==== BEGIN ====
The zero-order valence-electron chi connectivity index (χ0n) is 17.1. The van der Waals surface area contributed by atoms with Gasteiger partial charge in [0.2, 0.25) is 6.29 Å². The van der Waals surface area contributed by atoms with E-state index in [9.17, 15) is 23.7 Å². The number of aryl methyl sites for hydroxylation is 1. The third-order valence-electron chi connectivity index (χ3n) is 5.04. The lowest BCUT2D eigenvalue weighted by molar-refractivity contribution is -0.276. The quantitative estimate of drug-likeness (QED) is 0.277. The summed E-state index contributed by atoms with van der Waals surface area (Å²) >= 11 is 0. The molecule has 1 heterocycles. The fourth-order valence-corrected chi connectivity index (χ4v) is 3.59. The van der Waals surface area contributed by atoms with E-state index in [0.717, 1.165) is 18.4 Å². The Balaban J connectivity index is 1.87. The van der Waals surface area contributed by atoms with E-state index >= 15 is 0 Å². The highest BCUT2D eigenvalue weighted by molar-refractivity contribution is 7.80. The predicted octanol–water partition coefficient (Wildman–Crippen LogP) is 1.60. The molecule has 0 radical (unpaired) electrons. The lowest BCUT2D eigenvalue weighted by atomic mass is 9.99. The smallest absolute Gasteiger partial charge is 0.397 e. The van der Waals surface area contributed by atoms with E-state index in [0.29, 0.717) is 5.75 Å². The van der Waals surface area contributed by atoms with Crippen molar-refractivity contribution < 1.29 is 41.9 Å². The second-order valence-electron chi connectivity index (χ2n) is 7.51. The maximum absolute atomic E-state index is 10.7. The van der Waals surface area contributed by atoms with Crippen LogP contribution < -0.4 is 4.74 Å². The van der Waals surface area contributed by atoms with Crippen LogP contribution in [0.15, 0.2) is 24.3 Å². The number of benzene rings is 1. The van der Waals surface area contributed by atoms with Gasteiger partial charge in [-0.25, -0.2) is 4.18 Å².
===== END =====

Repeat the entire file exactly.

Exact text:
The zero-order valence-electron chi connectivity index (χ0n) is 17.1. The van der Waals surface area contributed by atoms with Gasteiger partial charge in [0.2, 0.25) is 6.29 Å². The van der Waals surface area contributed by atoms with E-state index in [9.17, 15) is 23.7 Å². The number of aryl methyl sites for hydroxylation is 1. The third-order valence-electron chi connectivity index (χ3n) is 5.04. The lowest BCUT2D eigenvalue weighted by molar-refractivity contribution is -0.276. The quantitative estimate of drug-likeness (QED) is 0.277. The summed E-state index contributed by atoms with van der Waals surface area (Å²) >= 11 is 0. The molecule has 1 heterocycles. The fourth-order valence-corrected chi connectivity index (χ4v) is 3.59. The van der Waals surface area contributed by atoms with E-state index in [0.717, 1.165) is 18.4 Å². The Balaban J connectivity index is 1.87. The van der Waals surface area contributed by atoms with E-state index >= 15 is 0 Å². The highest BCUT2D eigenvalue weighted by molar-refractivity contribution is 7.80. The predicted octanol–water partition coefficient (Wildman–Crippen LogP) is 1.60. The molecule has 0 radical (unpaired) electrons. The lowest BCUT2D eigenvalue weighted by atomic mass is 9.99. The smallest absolute Gasteiger partial charge is 0.397 e. The van der Waals surface area contributed by atoms with E-state index in [0.29, 0.717) is 5.75 Å². The van der Waals surface area contributed by atoms with Crippen molar-refractivity contribution < 1.29 is 41.9 Å². The second-order valence-electron chi connectivity index (χ2n) is 7.51. The maximum absolute atomic E-state index is 10.7. The van der Waals surface area contributed by atoms with Crippen LogP contribution < -0.4 is 4.74 Å². The van der Waals surface area contributed by atoms with Crippen LogP contribution in [0.15, 0.2) is 24.3 Å². The number of benzene rings is 1. The van der Waals surface area contributed by atoms with Gasteiger partial charge in [-0.25, -0.2) is 4.18 Å².